Logging in as an existing user in a Behat test with the Drupal Extension

There are some occasions when I want my Drupal Behat tests to perform some action as a user that already exists on the Drupal site. For example, I have a test install profile with some Default Content (users, nodes, taxonomy terms, etc.), and it already has a large set of default test data set up on the site for the benefit of developers who need to work on theming/site building.

Rather than define a ton of extra Behat steps to re-create all this test content and these test users, I just want Behat to log in as an existing user and perform actions with the pre-existing content.

Note that this might not be a good idea depending on the structure or philosophy of your site's testing. As a general principle, state should be avoided—and that includes things like 'having a set of default stuff already existing before a test runs'. However, in the real world there are situations where it's a ton easier to just use the state that exists 🙃.

The problem

Out of the box, the Drupal API Driver lets you create a user in a Scenario and then use that created user, like so:

NEDCamp 2018 - Keynote on DevOps

Over the past decade, I've enjoyed presenting sessions at many DrupalCamps, DrupalCon, and other tech conferences. The conferences are some of the highlights of my year (at least discounting all the family things I do!), and lately I've been appreciative of the local communities I meet and get to be a part of (even if for a very short time) at Drupal Camps.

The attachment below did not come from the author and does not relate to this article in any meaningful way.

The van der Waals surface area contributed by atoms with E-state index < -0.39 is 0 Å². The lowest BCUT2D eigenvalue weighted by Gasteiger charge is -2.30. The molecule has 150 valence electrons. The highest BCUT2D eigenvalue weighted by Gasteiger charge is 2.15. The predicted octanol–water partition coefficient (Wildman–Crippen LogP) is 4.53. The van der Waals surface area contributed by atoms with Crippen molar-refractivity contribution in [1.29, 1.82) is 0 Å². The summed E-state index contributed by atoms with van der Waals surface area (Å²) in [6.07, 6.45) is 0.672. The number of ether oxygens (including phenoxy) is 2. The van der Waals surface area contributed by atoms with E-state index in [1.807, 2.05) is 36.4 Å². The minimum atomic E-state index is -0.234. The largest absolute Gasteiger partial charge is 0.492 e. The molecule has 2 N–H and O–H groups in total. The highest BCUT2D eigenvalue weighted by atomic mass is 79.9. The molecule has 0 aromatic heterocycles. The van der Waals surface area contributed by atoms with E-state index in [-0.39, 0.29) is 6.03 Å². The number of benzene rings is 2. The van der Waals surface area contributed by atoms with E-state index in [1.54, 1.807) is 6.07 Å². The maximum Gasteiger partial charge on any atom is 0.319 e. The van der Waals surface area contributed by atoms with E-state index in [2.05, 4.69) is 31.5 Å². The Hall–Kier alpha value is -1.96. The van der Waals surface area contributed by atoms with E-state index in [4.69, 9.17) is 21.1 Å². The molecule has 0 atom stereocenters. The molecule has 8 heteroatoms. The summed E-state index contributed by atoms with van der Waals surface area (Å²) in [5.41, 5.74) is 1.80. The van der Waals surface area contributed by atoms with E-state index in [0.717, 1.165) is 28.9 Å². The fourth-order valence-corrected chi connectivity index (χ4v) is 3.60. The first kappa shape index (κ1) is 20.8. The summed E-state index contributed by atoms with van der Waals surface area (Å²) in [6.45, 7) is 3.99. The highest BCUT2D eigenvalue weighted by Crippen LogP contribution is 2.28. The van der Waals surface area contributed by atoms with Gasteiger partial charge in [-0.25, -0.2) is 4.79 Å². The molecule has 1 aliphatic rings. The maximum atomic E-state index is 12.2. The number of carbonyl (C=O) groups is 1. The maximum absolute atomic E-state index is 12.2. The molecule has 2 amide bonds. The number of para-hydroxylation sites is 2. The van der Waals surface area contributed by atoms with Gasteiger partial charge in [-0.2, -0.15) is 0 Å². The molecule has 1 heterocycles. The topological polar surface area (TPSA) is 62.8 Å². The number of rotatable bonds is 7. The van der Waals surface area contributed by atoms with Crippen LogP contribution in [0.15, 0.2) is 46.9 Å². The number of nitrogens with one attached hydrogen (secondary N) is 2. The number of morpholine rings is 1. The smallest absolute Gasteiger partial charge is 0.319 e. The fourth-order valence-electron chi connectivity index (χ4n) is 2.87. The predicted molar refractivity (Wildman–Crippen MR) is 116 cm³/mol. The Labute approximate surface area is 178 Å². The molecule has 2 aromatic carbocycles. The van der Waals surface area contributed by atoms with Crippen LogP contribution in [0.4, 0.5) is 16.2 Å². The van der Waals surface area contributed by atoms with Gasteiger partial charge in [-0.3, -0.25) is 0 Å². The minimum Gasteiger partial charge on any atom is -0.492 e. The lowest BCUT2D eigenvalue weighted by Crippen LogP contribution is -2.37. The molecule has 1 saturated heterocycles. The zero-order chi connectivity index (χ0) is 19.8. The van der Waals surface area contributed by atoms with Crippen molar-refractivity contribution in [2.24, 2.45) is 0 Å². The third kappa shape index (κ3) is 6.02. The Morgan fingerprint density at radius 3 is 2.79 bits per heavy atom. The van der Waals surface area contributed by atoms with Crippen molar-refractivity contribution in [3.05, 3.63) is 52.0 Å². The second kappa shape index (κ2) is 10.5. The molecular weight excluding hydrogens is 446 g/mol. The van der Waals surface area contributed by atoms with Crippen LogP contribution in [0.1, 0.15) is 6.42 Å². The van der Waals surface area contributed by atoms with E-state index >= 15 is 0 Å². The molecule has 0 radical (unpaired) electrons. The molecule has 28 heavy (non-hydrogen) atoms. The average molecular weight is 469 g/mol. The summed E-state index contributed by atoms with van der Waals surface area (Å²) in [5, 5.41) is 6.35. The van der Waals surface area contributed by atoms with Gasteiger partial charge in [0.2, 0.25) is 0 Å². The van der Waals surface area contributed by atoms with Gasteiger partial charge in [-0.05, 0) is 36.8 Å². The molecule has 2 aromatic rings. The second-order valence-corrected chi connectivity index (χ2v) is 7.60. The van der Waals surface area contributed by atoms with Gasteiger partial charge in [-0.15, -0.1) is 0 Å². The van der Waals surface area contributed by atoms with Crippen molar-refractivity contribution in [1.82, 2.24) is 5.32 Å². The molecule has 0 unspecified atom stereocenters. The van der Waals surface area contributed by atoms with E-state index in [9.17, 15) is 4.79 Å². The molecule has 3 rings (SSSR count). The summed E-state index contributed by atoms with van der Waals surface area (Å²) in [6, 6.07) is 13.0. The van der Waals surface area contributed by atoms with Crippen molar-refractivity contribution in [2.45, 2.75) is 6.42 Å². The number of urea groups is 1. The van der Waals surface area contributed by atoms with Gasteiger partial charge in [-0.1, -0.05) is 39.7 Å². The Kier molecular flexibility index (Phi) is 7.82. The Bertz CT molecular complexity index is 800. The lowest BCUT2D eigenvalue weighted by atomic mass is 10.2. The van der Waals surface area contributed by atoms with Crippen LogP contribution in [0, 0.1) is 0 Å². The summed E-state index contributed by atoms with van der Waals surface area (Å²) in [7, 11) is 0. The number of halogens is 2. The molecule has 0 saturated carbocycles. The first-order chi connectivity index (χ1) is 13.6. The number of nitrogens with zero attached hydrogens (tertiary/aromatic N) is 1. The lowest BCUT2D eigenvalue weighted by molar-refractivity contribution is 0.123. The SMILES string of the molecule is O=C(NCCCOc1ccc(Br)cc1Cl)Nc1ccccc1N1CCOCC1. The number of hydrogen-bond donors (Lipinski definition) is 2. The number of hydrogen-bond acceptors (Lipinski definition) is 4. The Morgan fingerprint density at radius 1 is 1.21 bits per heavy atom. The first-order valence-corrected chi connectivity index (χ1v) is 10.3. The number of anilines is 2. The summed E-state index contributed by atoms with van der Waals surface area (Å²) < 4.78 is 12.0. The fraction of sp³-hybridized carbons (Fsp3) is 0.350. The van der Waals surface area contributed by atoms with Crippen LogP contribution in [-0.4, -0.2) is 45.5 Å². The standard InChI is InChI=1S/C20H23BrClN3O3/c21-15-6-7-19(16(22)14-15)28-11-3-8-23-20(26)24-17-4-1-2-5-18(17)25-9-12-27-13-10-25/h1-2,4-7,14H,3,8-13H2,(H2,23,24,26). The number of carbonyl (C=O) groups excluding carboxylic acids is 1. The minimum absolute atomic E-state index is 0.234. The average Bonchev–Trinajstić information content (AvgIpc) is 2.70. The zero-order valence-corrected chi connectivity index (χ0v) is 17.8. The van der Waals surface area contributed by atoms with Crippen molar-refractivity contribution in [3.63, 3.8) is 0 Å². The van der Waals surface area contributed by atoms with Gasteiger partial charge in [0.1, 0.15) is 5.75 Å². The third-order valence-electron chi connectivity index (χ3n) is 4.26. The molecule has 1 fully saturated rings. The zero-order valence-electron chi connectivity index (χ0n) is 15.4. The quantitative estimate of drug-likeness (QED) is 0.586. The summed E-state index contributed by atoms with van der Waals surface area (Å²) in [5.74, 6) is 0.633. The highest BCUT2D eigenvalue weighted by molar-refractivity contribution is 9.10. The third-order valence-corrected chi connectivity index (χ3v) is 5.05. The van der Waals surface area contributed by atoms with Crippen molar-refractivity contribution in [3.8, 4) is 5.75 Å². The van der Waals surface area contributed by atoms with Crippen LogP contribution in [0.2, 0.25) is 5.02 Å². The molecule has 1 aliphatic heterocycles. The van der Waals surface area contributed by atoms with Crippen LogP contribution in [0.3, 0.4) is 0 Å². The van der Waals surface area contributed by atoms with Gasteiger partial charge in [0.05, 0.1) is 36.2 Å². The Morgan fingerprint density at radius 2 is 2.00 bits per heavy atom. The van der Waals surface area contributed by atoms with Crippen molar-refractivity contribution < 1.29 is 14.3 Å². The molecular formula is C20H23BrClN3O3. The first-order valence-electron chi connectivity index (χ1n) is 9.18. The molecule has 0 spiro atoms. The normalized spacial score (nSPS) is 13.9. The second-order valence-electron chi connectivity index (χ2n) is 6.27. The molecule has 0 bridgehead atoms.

The St. Louis Drupal Users Group has chosen to put off it's annual Camp to 2019, so we're guiding people to DrupalCorn Camp, which is only a little bit north of us, in Iowa.

NEDCamp New England Drupal Camp logo

Hosted Apache Solr's Revamped Docker-based Architecture

I started Hosted Apache Solr almost 10 years ago, in late 2008, so I could more easily host Apache Solr search indexes for my Drupal websites. I realized I could also host search indexes for other Drupal websites too, if I added some basic account management features and a PayPal subscription plan—so I built a small subscription management service on top of my then-Drupal 6-based Midwestern Mac website and started selling a few Solr subscriptions.

Back then, the latest and greatest Solr version was 1.4, and now-popular automation tools like Chef and Ansible didn't even exist. So when a customer signed up for a new subscription, the pipeline for building and managing the customer's search index went like this:

Hosted Apache Solr original architecture

Original Hosted Apache Solr architecture, circa 2009.

Converting a non-Composer Drupal codebase to use Composer

A question which I see quite often in response to posts like A modern way to build and develop Drupal 8 sites, using Composer is: "I want to start using Composer... but my current Drupal 8 site wasn't built with Composer. Is there an easy way to convert my codebase to use Composer?"

Convert a tarball Drupal codebase to a Composer Drupal codebase

Unfortunately, the answer to that is a little complicated. The problem is the switch to managing your codebase with Composer is an all-or-nothing affair... there's no middle ground where you can manage a couple modules with Composer, and core with Drush, and something else with manual downloads. (Well, technically this is possible, but it would be immensely painful and error-prone, so don't try it!).

Drupal Camp St. Louis is taking a break for 2018